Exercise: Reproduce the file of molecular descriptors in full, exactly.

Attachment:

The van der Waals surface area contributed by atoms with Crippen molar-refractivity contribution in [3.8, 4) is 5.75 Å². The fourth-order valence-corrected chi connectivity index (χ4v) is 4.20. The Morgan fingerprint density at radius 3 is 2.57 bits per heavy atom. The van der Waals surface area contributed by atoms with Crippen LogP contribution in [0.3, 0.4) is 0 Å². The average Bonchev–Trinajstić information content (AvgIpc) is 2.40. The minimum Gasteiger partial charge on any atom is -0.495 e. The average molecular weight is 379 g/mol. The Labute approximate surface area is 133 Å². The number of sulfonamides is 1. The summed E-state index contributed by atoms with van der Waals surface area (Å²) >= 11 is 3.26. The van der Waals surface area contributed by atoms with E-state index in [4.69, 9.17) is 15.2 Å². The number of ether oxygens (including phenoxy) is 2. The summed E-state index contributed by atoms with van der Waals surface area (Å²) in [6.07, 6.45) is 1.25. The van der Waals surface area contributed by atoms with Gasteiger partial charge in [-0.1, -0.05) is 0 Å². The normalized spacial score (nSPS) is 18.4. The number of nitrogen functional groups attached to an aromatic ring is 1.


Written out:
The van der Waals surface area contributed by atoms with Crippen molar-refractivity contribution in [3.8, 4) is 5.75 Å². The fourth-order valence-corrected chi connectivity index (χ4v) is 4.20. The Morgan fingerprint density at radius 3 is 2.57 bits per heavy atom. The van der Waals surface area contributed by atoms with Crippen LogP contribution in [0.3, 0.4) is 0 Å². The average Bonchev–Trinajstić information content (AvgIpc) is 2.40. The minimum Gasteiger partial charge on any atom is -0.495 e. The average molecular weight is 379 g/mol. The Labute approximate surface area is 133 Å². The number of sulfonamides is 1. The summed E-state index contributed by atoms with van der Waals surface area (Å²) >= 11 is 3.26. The van der Waals surface area contributed by atoms with E-state index in [4.69, 9.17) is 15.2 Å². The number of ether oxygens (including phenoxy) is 2. The summed E-state index contributed by atoms with van der Waals surface area (Å²) in [6.07, 6.45) is 1.25. The van der Waals surface area contributed by atoms with Gasteiger partial charge in [-0.1, -0.05) is 0 Å². The normalized spacial score (nSPS) is 18.4. The number of nitrogen functional groups attached to an aromatic ring is 1.